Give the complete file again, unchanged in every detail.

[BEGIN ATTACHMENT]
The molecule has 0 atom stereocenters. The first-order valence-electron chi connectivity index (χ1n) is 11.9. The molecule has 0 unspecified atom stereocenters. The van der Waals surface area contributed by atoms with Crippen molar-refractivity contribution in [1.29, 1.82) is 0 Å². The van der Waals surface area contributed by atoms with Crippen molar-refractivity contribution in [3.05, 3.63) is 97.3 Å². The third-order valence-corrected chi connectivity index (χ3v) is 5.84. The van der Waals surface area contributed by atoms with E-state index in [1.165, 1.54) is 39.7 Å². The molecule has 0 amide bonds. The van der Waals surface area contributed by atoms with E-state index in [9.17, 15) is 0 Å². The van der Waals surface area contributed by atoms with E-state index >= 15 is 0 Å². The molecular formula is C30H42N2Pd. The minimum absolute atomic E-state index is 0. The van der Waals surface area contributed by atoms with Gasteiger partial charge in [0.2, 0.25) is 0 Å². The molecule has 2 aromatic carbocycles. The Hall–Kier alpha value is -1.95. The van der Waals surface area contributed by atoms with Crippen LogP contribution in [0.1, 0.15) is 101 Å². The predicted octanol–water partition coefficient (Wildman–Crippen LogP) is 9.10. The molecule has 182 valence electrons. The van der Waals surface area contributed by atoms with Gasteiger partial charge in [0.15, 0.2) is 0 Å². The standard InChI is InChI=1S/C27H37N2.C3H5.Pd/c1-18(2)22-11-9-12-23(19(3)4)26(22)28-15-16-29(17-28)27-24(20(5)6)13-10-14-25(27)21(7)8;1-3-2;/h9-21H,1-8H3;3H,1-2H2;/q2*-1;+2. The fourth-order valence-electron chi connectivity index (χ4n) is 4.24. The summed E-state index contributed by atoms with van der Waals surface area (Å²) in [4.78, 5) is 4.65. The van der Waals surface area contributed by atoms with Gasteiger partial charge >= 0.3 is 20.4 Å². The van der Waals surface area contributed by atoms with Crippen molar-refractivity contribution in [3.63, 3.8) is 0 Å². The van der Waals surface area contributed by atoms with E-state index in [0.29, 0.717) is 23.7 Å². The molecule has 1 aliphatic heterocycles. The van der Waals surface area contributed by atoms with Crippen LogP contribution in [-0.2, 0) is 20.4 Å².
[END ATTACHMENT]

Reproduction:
The molecule has 0 atom stereocenters. The first-order valence-electron chi connectivity index (χ1n) is 11.9. The molecule has 0 unspecified atom stereocenters. The van der Waals surface area contributed by atoms with Crippen molar-refractivity contribution in [1.29, 1.82) is 0 Å². The van der Waals surface area contributed by atoms with Crippen molar-refractivity contribution in [3.05, 3.63) is 97.3 Å². The third-order valence-corrected chi connectivity index (χ3v) is 5.84. The van der Waals surface area contributed by atoms with E-state index in [1.165, 1.54) is 39.7 Å². The molecule has 0 amide bonds. The van der Waals surface area contributed by atoms with E-state index in [9.17, 15) is 0 Å². The van der Waals surface area contributed by atoms with E-state index >= 15 is 0 Å². The molecular formula is C30H42N2Pd. The minimum absolute atomic E-state index is 0. The van der Waals surface area contributed by atoms with Gasteiger partial charge in [0.2, 0.25) is 0 Å². The molecule has 2 aromatic carbocycles. The Hall–Kier alpha value is -1.95. The van der Waals surface area contributed by atoms with Crippen LogP contribution in [0.1, 0.15) is 101 Å². The predicted octanol–water partition coefficient (Wildman–Crippen LogP) is 9.10. The molecule has 182 valence electrons. The van der Waals surface area contributed by atoms with Gasteiger partial charge in [0.15, 0.2) is 0 Å². The standard InChI is InChI=1S/C27H37N2.C3H5.Pd/c1-18(2)22-11-9-12-23(19(3)4)26(22)28-15-16-29(17-28)27-24(20(5)6)13-10-14-25(27)21(7)8;1-3-2;/h9-21H,1-8H3;3H,1-2H2;/q2*-1;+2. The fourth-order valence-electron chi connectivity index (χ4n) is 4.24. The summed E-state index contributed by atoms with van der Waals surface area (Å²) in [4.78, 5) is 4.65. The van der Waals surface area contributed by atoms with Gasteiger partial charge >= 0.3 is 20.4 Å². The van der Waals surface area contributed by atoms with Crippen molar-refractivity contribution in [3.63, 3.8) is 0 Å². The van der Waals surface area contributed by atoms with E-state index in [0.29, 0.717) is 23.7 Å². The molecule has 1 aliphatic heterocycles. The van der Waals surface area contributed by atoms with Crippen LogP contribution in [-0.2, 0) is 20.4 Å².